I love my family. The other day, I told my nephew how it is hard to be an adult. He seemed slightly deflated and I felt bad for having said such a heavy thing to a very young man. But, I had near 1/3 of my family visiting this week, and I was feeling the impending and eventual loneliness of their absence. Luckily, I snapped out of it and began to eat. We started our festivities at Caffe Roma. It is such a great place, but we rarely go for whatever reason. I should say upfront this is a cash-only establishment and it doesn’t have a liquor license. But, those are minor—the food is awesome.

The food is Italian-American with all the regular items that one might expect (red sauce, etc.), but the owner is an immigrant from Naples. The walls are adorned with Sofia Loren and soccer insignias. Rai, Italian cable, is often on the TV. This is basically what Bucca di Beppo attempts to simulate—but so much tastier. The environment was very family-oriented; and our waitress Samantha was charming.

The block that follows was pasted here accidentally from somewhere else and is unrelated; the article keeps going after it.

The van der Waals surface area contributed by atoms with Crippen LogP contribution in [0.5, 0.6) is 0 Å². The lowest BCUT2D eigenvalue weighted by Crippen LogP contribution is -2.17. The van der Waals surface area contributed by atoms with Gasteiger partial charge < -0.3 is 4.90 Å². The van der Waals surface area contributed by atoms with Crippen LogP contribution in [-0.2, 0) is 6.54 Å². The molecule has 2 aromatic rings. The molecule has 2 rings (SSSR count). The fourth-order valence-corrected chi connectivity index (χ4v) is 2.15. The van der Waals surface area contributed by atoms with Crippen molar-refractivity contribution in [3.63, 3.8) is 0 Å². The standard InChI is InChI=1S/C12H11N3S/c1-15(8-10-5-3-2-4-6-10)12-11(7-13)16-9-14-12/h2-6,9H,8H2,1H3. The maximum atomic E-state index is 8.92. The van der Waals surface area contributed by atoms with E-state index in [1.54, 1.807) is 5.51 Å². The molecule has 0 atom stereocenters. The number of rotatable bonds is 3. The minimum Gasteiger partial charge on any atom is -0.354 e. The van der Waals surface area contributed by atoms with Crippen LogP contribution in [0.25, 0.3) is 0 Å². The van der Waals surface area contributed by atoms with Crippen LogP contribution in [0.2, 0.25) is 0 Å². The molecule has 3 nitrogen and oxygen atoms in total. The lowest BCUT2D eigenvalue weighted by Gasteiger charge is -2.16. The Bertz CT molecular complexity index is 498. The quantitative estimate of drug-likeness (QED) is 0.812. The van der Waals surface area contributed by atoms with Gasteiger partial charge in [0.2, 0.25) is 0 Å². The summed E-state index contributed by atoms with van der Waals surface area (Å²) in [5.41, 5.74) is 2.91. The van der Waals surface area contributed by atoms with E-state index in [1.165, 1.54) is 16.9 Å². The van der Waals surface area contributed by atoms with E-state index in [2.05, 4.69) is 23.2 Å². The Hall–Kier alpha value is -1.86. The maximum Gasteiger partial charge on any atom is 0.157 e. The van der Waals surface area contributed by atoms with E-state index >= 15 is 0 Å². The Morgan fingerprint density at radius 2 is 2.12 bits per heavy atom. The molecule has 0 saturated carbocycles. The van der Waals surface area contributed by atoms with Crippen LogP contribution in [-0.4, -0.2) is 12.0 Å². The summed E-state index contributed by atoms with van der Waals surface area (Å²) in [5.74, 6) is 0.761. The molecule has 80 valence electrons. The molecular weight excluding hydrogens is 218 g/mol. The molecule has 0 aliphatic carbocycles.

I had only wished that I had run three miles (or perhaps walked to the West Side) before dinner, because I was not hungry enough for the Italian-American feast that presented itself on the table. We had—8 slice pizza (like a bruschetta), minestrone soup, salad, eggplant parmigiana and cavatelli, pasta puttensca, linguine with sausage, and a crispy chicken sandwich. The order of a crispy chicken sandwich was met with a bit of ridicule, there was no doubt. We drove across town in the rain and then even got lost so that someone could eat a crispy chicken sandwich…but then it appeared on the table, and we were all quiet. The patty was blanketed it melted mozzarella and tucked within at ciabatta roll. So, nothing that we ordered disappointed.